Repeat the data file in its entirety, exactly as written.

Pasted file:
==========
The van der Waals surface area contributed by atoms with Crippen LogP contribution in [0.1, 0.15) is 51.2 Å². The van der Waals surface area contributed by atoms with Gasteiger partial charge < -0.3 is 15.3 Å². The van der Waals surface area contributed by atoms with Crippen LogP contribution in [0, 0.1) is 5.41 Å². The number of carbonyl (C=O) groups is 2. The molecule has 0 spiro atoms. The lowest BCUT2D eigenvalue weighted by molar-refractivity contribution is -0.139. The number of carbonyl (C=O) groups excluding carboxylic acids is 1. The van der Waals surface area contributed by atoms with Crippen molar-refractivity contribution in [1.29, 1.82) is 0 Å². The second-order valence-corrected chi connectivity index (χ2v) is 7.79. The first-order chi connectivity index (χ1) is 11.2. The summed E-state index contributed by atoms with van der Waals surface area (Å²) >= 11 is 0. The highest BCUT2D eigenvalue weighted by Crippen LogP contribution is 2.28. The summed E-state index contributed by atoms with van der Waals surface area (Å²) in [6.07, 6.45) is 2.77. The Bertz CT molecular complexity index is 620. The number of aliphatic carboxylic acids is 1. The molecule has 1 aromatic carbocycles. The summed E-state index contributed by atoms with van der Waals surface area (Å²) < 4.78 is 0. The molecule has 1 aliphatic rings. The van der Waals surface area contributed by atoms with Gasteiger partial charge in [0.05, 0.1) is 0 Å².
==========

The van der Waals surface area contributed by atoms with Crippen LogP contribution in [0.1, 0.15) is 51.2 Å². The van der Waals surface area contributed by atoms with Gasteiger partial charge < -0.3 is 15.3 Å². The van der Waals surface area contributed by atoms with Crippen LogP contribution in [0, 0.1) is 5.41 Å². The number of carbonyl (C=O) groups is 2. The molecule has 0 spiro atoms. The lowest BCUT2D eigenvalue weighted by molar-refractivity contribution is -0.139. The number of carbonyl (C=O) groups excluding carboxylic acids is 1. The van der Waals surface area contributed by atoms with Crippen molar-refractivity contribution in [1.29, 1.82) is 0 Å². The second-order valence-corrected chi connectivity index (χ2v) is 7.79. The first-order chi connectivity index (χ1) is 11.2. The summed E-state index contributed by atoms with van der Waals surface area (Å²) >= 11 is 0. The highest BCUT2D eigenvalue weighted by Crippen LogP contribution is 2.28. The summed E-state index contributed by atoms with van der Waals surface area (Å²) in [6.07, 6.45) is 2.77. The Bertz CT molecular complexity index is 620. The number of aliphatic carboxylic acids is 1. The molecule has 1 aromatic carbocycles. The summed E-state index contributed by atoms with van der Waals surface area (Å²) < 4.78 is 0. The molecule has 1 aliphatic rings. The van der Waals surface area contributed by atoms with Gasteiger partial charge in [0.05, 0.1) is 0 Å².